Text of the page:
Colorado Springs Parks keeps Section 16 grant request alive, despite TOPS uncertainty

       Hold off on the autopsy. The Section 16 grant request may not be dead after all.
       The application, filed in early August, was to combine $2.4 million from the state's Great Outdoors Colorado (GOCO) program with about $800,000 from Colorado Spring's Trails, Open Space and Parks (TOPS) program and $200,000 from El Paso County's conservation trust fund to buy the scenic, undeveloped foothills property. When a District Court judge ruled in late August that the ballot wording in a voter-approved tax extension for the TOPS sales tax last year did not follow state law, TOPS Manager Terry Putman had said the request would be withdrawn.
       But now he's not so sure. “We're going to go ahead with the process,” he told the Westside Pioneer. “There are a lot of factors. We've talked to GOCO about our situation, and they're willing to work with us. It's a very, very important property, and we're all hoping for the best.”
       Part of the review process occurred this week, when about 10 representatives from GOCO and 1 from the State Land Board (which owns the property) visited the site.
       Section 16 is a 640-acre parcel just south of Red Rock Canyon Open Space and near other city and county parks and national forest lands. It has several trails, including the popular Palmer/Red Rock Loop and Intemann trails.
       The city leases the property from the State Land Board. The lease ends next July. Reports are that the Land Board wants to sell the property. In the mid-'90s, the board and El Paso County Parks had discussions for a time with an out-of-state developer who was considering buying the property and putting homes there.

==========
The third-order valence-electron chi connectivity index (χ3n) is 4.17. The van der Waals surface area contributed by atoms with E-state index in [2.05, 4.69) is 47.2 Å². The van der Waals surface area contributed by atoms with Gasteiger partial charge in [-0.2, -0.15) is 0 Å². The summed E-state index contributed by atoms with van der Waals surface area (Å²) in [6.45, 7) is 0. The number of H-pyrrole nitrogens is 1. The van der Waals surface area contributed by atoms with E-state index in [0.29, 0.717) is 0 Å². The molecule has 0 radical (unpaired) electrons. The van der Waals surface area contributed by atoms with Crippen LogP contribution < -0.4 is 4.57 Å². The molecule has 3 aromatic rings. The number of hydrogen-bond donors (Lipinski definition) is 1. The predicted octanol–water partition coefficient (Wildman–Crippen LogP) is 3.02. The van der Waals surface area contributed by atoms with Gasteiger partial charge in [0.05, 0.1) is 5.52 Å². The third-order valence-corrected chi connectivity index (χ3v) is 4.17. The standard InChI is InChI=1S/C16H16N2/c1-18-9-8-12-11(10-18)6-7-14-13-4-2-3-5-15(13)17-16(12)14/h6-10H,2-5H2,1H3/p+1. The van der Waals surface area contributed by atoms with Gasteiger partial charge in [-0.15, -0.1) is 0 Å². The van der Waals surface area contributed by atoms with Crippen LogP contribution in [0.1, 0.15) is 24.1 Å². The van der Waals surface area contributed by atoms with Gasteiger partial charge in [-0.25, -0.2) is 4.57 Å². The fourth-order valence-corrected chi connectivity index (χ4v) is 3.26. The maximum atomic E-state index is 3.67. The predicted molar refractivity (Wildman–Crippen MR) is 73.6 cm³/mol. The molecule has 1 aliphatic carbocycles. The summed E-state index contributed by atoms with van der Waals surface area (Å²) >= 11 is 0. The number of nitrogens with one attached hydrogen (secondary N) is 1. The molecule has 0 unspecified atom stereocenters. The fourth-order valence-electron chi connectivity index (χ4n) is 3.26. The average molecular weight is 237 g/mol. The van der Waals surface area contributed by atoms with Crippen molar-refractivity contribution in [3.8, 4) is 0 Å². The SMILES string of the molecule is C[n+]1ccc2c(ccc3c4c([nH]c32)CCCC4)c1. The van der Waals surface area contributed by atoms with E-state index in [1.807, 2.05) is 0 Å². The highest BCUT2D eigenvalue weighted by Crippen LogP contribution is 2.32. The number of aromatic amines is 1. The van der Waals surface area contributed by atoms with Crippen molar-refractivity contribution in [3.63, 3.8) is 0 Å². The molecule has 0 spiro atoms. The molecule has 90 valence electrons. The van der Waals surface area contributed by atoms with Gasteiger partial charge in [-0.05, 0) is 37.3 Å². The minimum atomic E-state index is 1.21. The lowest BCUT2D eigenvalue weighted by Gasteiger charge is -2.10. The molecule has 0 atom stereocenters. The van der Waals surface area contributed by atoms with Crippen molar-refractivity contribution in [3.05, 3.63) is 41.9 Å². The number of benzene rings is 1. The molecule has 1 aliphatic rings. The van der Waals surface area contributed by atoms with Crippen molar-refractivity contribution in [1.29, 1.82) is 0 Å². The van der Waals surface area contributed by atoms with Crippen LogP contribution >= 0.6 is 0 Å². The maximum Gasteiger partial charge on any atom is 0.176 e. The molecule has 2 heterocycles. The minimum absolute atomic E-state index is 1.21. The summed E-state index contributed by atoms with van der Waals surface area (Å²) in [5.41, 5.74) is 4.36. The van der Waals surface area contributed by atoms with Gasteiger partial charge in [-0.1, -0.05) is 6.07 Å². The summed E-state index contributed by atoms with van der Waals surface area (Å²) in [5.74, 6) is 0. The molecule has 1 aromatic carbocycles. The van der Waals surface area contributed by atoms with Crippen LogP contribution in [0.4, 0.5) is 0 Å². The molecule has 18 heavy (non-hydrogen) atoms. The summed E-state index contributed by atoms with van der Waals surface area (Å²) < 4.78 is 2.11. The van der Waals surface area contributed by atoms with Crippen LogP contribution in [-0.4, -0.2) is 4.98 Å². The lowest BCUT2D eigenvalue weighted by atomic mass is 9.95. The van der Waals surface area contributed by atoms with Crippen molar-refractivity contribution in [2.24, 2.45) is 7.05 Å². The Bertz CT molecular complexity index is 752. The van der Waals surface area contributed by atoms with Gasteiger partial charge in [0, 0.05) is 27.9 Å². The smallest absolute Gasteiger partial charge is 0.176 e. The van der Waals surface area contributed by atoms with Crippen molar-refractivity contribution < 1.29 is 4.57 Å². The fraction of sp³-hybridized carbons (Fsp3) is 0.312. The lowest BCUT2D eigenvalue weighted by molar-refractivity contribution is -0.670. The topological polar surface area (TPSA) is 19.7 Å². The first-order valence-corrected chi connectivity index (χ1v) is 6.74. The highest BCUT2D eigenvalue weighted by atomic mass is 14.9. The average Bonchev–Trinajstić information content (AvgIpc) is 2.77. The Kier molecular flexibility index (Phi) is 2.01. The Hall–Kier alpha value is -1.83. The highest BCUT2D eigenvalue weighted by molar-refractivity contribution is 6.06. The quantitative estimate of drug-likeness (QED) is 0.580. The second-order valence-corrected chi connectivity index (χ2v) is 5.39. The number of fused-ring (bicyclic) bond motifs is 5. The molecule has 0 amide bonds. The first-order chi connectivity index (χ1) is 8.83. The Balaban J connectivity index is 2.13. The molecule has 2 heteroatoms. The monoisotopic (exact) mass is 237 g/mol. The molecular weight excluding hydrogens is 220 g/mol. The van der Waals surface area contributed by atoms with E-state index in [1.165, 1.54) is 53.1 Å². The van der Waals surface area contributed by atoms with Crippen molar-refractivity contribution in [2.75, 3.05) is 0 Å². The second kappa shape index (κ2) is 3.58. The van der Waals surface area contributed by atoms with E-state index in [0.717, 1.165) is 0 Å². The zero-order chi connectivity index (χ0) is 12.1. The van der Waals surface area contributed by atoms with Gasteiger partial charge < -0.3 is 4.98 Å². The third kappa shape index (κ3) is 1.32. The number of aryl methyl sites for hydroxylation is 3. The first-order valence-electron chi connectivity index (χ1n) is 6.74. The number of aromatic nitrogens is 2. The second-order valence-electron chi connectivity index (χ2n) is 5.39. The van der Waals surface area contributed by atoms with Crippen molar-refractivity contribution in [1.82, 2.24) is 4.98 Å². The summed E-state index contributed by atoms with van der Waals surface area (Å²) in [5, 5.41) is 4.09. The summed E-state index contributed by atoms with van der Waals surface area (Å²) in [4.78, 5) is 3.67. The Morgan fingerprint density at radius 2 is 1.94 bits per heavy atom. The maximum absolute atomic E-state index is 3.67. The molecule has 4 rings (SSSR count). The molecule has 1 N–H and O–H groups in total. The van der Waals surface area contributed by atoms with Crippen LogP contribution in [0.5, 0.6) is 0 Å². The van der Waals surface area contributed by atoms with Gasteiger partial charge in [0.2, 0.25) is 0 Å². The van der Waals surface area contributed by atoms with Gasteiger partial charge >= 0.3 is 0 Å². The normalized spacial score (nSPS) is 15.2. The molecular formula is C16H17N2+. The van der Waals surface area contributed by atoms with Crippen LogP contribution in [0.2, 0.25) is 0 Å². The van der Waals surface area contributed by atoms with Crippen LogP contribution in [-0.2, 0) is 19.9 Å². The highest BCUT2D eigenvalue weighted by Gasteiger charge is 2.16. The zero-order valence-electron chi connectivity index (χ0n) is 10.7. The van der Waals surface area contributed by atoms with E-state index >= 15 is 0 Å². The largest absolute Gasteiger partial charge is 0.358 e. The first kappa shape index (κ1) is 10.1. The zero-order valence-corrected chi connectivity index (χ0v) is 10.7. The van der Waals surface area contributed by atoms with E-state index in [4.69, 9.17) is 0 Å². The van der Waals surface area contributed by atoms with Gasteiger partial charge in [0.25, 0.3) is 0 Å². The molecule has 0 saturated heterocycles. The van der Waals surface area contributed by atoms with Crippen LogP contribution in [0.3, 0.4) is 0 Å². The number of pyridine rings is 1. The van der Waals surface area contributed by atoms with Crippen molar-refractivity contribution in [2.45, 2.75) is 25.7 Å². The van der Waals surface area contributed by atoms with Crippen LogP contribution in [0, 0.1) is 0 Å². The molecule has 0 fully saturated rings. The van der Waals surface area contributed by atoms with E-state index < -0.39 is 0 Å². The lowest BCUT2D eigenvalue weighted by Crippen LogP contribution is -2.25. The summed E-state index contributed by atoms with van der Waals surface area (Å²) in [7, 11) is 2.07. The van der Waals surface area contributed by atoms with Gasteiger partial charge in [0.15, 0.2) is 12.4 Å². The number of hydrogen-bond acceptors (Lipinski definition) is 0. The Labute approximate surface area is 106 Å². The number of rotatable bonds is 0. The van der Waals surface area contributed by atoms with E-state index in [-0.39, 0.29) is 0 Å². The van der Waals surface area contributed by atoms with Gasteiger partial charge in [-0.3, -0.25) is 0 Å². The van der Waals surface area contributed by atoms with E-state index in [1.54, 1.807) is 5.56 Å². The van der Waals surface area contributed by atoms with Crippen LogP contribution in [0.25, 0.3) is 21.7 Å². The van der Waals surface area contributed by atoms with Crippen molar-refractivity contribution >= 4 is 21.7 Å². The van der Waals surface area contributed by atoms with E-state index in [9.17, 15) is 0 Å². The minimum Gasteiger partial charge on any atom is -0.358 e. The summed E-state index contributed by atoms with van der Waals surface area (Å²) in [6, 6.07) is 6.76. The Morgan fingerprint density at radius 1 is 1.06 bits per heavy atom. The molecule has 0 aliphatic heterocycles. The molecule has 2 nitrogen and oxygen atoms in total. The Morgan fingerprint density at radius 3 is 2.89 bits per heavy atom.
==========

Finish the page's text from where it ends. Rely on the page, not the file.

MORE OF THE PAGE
The TOPS extension would have continued the .01-cent sales tax from 2010 to 2025. Unless the city wins a court appeal or creates a new ballot question for the extension, the current tax will expire after 2009.
       Putman said the city is still analyzing its open space costs and revenues. For instance, a savings in the Red Rock Canyon Open Space purchase could be realized by buying it in 5 years instead of 20; on the other hand, some of those savings may be needed in other areas.
       Another unknown factor is what the property will sell for. TOPS grant writer Aimee Cox said that State Land Board representative (Larry Routten, Front Range district manager) reported during the site visit that the most recent appraisal - $3.4 million - is two years old. However, the Land Board has not announced an asking price, she said.
       The city (through TOPS) leases the site from the state for $9,600 a year. This represents a 300 percent increase from the $3,200 a year that the county paid to lease Section 16 a year ago. That increase was key in the county pulling back from leasing the land and the city stepping in.

Westside Pioneer article